Preparing for a Visit from OSHA

Filed in Labor, Safety and Health by on September 22, 2015 1 Comment
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ladyinspectorCurious about what happens during an inspection conducted by the Occupational Health and Safety Administration (OSHA) and how to get ready for one? If so, here are some tips and guidelines that may come in handy.

For starters, before a compliance safety and health officer (CSHO) ever sets foot on the jobsite, builders should:

  • Review their safety programs
  • Be aware of any national and local programs that are currently being emphasized by the administration
  • Develop procedures for a visit and train employees on those procedures
  • Have records (300 Logs, training records, etc.) readily available and up to date
  • Make sure workers are properly trained on the safety requirements of the jobsite

Have a brilliant safety plan in place? Apply for the NAHB/Builders Mutual Safety Award for Excellence. Deadline for submissions is Oct. 2. 

Once the CSHO is on the job site, there are four elements of the inspection that builders should expect and be prepared for.

Arrival. Typically a builder will not get advance notice of a visit. When a CSHO arrives, management should ask for credentials and for the purpose of the inspection, of which there are usually four:

Builders should have a designated area to hold the opening conference and designate which staff members will participate in the discussions and the walk-around.

Opening Conference. Here is where CSHOs will outline in general terms the scope of the inspection, including the need for private employee interviews, physical inspection of the workplace and records, etc. They will also review the company’s personal protective equipment hazard assessment and the OSHA 300 injury and illness logs and 300A summary forms. As such, it is very  important for the injury logs and forms to be thorough, up-to-date and readily available to the inspector.

Walk-Around. The scope of the walk-around could include a comprehensive tour of the facility, or be specific to one area that may have been the site of an employee complaint or hazardous incident.

Management should accompany the CSHO on the entire walk-around and should take the same pictures and videos as the inspector in case there is any question on a citation issued on a hazard. During the inspection, the CSHO may also suggest ways to address a hazard that can be corrected on the spot.

While inspecting the jobsite, the CSHO may conduct interviews with employees and management in a private setting. Management should plan on sitting in on all interviews and take notes unless the CSHO wants to conduct an employee interview privately, which he has the authority to do.

Closing Conference. Following the inspection of the site, a closing conference will take place between the CSHO and the home builder. The CSHO will not indicate how any proposed violations will be characterized (serious, other than serious, etc.) or what the proposed penalty amounts will be. During this meeting management should take detailed notes and discuss with the CSHO any abatement steps that may be needed.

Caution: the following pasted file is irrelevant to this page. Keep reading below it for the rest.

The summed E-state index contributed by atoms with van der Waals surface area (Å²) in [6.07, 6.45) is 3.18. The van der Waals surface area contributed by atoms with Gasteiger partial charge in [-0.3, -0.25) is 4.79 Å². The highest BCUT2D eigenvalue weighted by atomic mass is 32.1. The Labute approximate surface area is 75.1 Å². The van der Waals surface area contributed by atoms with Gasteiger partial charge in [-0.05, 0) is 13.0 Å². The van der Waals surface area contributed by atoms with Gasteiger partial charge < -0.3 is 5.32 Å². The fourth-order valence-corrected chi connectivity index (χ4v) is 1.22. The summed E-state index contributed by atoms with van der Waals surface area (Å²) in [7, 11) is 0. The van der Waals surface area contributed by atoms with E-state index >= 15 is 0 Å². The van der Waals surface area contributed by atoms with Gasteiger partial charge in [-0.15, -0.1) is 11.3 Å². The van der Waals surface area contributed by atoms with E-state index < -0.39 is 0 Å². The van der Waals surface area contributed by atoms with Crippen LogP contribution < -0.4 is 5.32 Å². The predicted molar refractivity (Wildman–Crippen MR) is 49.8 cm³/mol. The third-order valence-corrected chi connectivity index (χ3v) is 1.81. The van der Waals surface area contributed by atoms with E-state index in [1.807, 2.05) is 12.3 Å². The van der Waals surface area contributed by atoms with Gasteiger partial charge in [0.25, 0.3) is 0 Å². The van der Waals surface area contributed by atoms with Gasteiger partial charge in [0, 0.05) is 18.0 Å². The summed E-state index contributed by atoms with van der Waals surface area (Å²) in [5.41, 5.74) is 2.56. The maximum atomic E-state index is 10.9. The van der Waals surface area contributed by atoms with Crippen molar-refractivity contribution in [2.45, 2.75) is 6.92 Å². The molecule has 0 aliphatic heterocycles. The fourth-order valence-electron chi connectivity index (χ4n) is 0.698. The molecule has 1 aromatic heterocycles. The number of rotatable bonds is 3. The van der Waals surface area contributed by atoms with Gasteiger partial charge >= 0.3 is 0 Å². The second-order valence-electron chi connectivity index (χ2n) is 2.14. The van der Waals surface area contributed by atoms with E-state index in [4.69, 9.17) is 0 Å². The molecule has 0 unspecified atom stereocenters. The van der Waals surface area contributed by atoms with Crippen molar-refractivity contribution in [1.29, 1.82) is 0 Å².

Post-Inspection & Citation Options. If the CSHO finds reasons to cite the company, the builder should expect to receive the citation by certified mail within 15 working days. The builder must immediately post a copy of the citation in a visible location where the violation occurred. This must be posted until the violation has been abated or for three working days, whichever is later.

Builders can have an informal conference/settlement with the CSHO where abatement suggestions are provided and the builder has an opportunity to explain why the citations are not justified. This may result in a penalty reduction, a classification reduction or withdrawal.

The more formal response is through a notice of contest. A short letter must be filed within 15 working days from receipt of the citation and should contest everything — citation items, abatement dates and proposed penalties.

The notice of contest takes it out of the hands of the CSHO and moves it to a solicitor in OSHA’s legal department. In these cases, builders should engage the solicitor early in the process to discuss why citations are unwarranted or inappropriate.

Builders can and should reduce or eliminate the chance of being cited by OSHA by making sure they have their “house in order” long before an inspector arrives at the job site.

For instruction on how to put together a safety program for your employees, or more details on OSHA site visits, visit nahb.org/safety, or contact Rob Matuga, NAHB Labor, Safety and Health at 800-368-5242 x8507.

Comments (1)

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  1. Lisa Robinson says:

    I would hope that people are also aware of UOSH Consultation. Consultation can help small businesses put a safety program together as well as other written programs, conduct site visits and assist in a variety of ways to help them become compliant in their field-without citations and penalties.

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